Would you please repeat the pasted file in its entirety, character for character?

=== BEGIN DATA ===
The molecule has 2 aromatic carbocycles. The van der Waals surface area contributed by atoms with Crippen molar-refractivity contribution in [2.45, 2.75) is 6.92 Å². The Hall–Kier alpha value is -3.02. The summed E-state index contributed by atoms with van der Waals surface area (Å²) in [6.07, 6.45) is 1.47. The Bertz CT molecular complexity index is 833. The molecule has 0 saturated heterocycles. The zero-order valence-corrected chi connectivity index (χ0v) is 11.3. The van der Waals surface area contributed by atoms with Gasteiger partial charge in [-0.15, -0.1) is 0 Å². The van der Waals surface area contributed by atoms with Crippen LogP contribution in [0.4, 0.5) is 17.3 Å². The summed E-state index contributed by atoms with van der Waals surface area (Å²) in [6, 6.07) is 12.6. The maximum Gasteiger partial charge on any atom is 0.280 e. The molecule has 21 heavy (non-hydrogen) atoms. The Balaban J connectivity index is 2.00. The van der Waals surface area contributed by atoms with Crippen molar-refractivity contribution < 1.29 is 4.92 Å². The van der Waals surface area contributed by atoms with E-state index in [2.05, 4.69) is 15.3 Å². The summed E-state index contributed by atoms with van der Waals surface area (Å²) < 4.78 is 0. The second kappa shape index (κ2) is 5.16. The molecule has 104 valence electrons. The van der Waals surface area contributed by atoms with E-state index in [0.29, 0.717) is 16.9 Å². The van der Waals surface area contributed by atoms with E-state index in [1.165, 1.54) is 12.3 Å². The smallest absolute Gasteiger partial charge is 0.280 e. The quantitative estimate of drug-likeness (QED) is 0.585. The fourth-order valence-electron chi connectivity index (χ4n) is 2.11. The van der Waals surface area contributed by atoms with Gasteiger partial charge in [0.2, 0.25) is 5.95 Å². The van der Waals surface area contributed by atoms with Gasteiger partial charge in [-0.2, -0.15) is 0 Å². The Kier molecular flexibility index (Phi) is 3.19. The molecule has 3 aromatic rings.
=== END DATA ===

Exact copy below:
The molecule has 2 aromatic carbocycles. The van der Waals surface area contributed by atoms with Crippen molar-refractivity contribution in [2.45, 2.75) is 6.92 Å². The Hall–Kier alpha value is -3.02. The summed E-state index contributed by atoms with van der Waals surface area (Å²) in [6.07, 6.45) is 1.47. The Bertz CT molecular complexity index is 833. The molecule has 0 saturated heterocycles. The zero-order valence-corrected chi connectivity index (χ0v) is 11.3. The van der Waals surface area contributed by atoms with Gasteiger partial charge in [-0.15, -0.1) is 0 Å². The van der Waals surface area contributed by atoms with Crippen LogP contribution in [0.4, 0.5) is 17.3 Å². The summed E-state index contributed by atoms with van der Waals surface area (Å²) in [6, 6.07) is 12.6. The maximum Gasteiger partial charge on any atom is 0.280 e. The molecule has 21 heavy (non-hydrogen) atoms. The Balaban J connectivity index is 2.00. The van der Waals surface area contributed by atoms with Crippen molar-refractivity contribution < 1.29 is 4.92 Å². The van der Waals surface area contributed by atoms with E-state index in [2.05, 4.69) is 15.3 Å². The summed E-state index contributed by atoms with van der Waals surface area (Å²) < 4.78 is 0. The second kappa shape index (κ2) is 5.16. The molecule has 104 valence electrons. The van der Waals surface area contributed by atoms with E-state index in [0.29, 0.717) is 16.9 Å². The van der Waals surface area contributed by atoms with E-state index in [1.165, 1.54) is 12.3 Å². The smallest absolute Gasteiger partial charge is 0.280 e. The quantitative estimate of drug-likeness (QED) is 0.585. The fourth-order valence-electron chi connectivity index (χ4n) is 2.11. The van der Waals surface area contributed by atoms with Gasteiger partial charge in [0.2, 0.25) is 5.95 Å². The van der Waals surface area contributed by atoms with Gasteiger partial charge in [-0.2, -0.15) is 0 Å². The Kier molecular flexibility index (Phi) is 3.19. The molecule has 3 aromatic rings.